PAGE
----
Mississippi Gov. Tate Reeves slammed a proposal by a member of Democratic presidential nominee Joe Biden’s COVID-19 advisory board after he suggested shutting the country down again for four to six weeks as coronavirus cases spike in several states.
University of Minnesota infectious disease expert Dr. Michael Osterholm recommended the shutdown earlier this week while also saying Congress should provide for workers’ lost wages for the period, without providing any cost estimates.
“We could pay for a package right now to cover all of the wages, lost wages for individual workers, for losses to small companies, to medium-sized companies or city, state, county governments. We could do all of that,” he said. “If we did that, then we could lockdown for four to six weeks.”
But Reeves said in response to Osterholm’s comments he isn’t going to subject his state to another sustained lockdown period, calling it “totally and completely beyond reasonableness.”
“The people of Mississippi can’t just go home and shut down their small businesses … for six weeks, and just think that you can come back six weeks from now, flip a switch and everything’s gonna be fine,” the governor said in a Facebook live video on Thursday.
“I don’t believe there is any constitutional or statutory authority for any president to shut down Mississippi’s economy,” he said. “We will certainly fight that if it becomes necessary.”
He’s not likely to be alone.
South Dakota Gov. Kristi Noem was a standout among state leaders early on when she took a stance against locking down her state. In April she told Fox News’ Laura Ingraham that “South Dakota is not New York City,” adding she had “all the faith in the world in the people of South Dakota.”
“I believe in our freedoms and liberties. What I’ve seen across the country is so many people give up their liberties for just a little bit of security and they don’t have to do that,” she said.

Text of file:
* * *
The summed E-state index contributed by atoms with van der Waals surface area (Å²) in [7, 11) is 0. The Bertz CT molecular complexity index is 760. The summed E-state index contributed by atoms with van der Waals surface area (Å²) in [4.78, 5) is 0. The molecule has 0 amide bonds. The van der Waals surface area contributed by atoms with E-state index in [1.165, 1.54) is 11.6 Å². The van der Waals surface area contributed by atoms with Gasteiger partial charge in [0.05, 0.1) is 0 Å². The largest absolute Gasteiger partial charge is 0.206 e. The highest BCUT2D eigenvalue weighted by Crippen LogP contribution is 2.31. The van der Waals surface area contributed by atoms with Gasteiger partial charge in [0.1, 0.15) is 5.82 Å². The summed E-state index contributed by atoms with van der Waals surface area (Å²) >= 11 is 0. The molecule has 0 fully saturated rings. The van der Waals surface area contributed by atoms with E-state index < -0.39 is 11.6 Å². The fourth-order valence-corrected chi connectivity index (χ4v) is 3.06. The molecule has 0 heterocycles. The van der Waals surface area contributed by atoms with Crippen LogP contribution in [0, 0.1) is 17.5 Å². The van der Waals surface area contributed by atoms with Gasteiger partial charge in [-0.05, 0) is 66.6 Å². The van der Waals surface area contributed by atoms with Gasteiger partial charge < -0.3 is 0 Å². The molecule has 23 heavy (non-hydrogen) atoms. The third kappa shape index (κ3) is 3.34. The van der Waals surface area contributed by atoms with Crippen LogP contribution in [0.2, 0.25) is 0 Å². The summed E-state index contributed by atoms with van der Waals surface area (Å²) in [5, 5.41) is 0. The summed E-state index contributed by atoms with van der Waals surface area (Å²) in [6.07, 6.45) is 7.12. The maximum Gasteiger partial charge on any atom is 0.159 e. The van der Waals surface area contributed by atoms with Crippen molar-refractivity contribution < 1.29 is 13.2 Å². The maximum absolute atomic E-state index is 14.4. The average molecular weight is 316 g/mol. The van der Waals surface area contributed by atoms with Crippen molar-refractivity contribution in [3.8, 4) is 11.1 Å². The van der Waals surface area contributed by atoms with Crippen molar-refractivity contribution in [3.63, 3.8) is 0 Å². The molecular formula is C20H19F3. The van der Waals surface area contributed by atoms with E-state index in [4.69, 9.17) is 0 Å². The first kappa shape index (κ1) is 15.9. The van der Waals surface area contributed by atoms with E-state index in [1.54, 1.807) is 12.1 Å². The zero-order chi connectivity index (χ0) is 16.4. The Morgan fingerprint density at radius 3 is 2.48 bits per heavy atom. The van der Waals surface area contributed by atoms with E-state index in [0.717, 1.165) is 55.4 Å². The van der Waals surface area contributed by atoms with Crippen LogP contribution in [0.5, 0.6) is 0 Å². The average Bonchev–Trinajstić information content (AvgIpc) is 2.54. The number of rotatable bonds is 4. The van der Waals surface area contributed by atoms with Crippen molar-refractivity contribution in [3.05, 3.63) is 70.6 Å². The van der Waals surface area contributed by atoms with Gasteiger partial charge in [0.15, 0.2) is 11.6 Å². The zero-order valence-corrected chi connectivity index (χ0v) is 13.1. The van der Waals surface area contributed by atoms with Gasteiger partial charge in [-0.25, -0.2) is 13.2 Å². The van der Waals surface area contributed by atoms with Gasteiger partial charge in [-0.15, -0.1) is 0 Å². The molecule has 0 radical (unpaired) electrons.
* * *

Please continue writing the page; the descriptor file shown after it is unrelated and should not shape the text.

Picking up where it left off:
And last month, even as coronavirus cases rose in her state, Noem dismissed lockdowns as “useless.”
During a special legislative session, Noem read a portion of a letter she said she received from a reporter who praised her for keeping true to her beliefs.
“As you all might imagine, these last seven months have been quite lonely at times,” Noem said. ”But earlier this week, one very prominent national reporter sent me a note that said, ‘Governor, if you hadn’t stood against lockdowns, we’d have no proof of just how useless they really have been.’”
Also, Florida Gov. Ron DeSantis has said he would not consider enacting another strict lockdown regime in the Sunshine State.
“We will never do any of these lockdowns again, and I hear people say they’ll shut down the country, and honestly I cringe,” he said in August.
And on Thursday, Dr. Anthony Fauci, director of the National Institute of Allergy and Infectious Diseases, dismissed the need for another national lockdown.
“We would like to stay away from that because there’s no appetite for locking down the American public,” he said, according to Townhall.
“You don’t necessarily have to shut everything down. The best opposite strategy to locking down is to intensify the public health measures. If you can do that well, you don’t have to take that step [lockdown]… which has so many implications both psychologically and economically,” Fauci added.
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